Starting Them Young, Kids And Hunting Go Hand In Hand
In today’s society a connection to nature takes second fiddle to just about everything, this is especially true among children. The average American child spends less than 10 minutes playing outside a day! If this disconnect continues an entire way of life will disappear only to be remembered through stories and history books.
A future without hunters would be bleak for those who value wildlife. Wildlife management agencies who are already cash strapped would struggle financially as their main source of revenue dries up with waning license sales. At the same time fields of prairie grass and wild flowers would be plowed under for row crops.
Most of you have children, grandchildren, or close family friends with children who would love to be mentored in the outdoors. A common mistake I have seen is waiting too long before exposing kids to hunting. My kids started accompanying me on my outdoor excursions at three- years old.
The keys to continued interest in hunting for young children are to make it a fun while keeping them comfortable. If I walked my kids to exhaustion, while telling them to be quiet as they were shivering, they are not going to want to repeat the experience anytime soon.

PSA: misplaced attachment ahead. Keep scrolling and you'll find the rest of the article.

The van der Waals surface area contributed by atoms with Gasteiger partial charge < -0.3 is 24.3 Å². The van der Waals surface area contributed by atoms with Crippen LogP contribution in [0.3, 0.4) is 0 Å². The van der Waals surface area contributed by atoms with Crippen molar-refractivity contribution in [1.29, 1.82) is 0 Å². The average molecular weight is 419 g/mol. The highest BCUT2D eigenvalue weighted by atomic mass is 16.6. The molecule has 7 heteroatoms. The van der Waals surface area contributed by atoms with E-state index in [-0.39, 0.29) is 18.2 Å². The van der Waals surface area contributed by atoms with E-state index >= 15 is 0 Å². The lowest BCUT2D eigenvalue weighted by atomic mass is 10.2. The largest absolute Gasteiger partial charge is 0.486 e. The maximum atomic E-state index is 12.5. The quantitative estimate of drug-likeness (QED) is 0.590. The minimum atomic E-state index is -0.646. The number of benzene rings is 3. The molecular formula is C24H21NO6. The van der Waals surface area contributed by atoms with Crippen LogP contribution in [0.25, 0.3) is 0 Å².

When planning on taking a child, the hunt needs to be tailored around them. Take my daughters first deer hunt as an example. I picked a fully enclosed stand with heat, where we had a short walk. After twenty minutes her lips were covered with hot chocolate and Cheetos stained her fingers. She did not get bored because she busy with coloring books. Towards the end of our hour and twenty-minute hunt she told me she was scared of the dark and wanted to walk back to the truck, we left with ten minutes of shooting light left.
As children get older it is important they feel they have contributed to the success of the hunt. This can be accomplished by allowing them to provide input on planning, letting them point out game, using game calls, or even something as simple as having them carry your shotgun shells on a pheasant hunt.
Trapping and trail camera excursions are great activities for kids. With trapping they don’t have to be quiet or sit still. Trail cameras have the added benefit of a high probability of success. Both lend themselves to being activities allowing high levels of participation, even with younger children. We often look for animal sign. Already both of my children are more adept when looking for deer sign than my wife.
Finally, have kids help with habitat improvement projects Even a toddler can help with simple tasks such as carrying brush in order to make a brush pile or clear bush out of a field. A child who is able to see a pheasant on a piece of land they helped improve has just experienced an invaluable conservation lesson!
Taking kids with you on your outdoor jaunts is extra work and requires sacrifice. However the sacrifice is worth it and the memories made will be cherished by both of you forever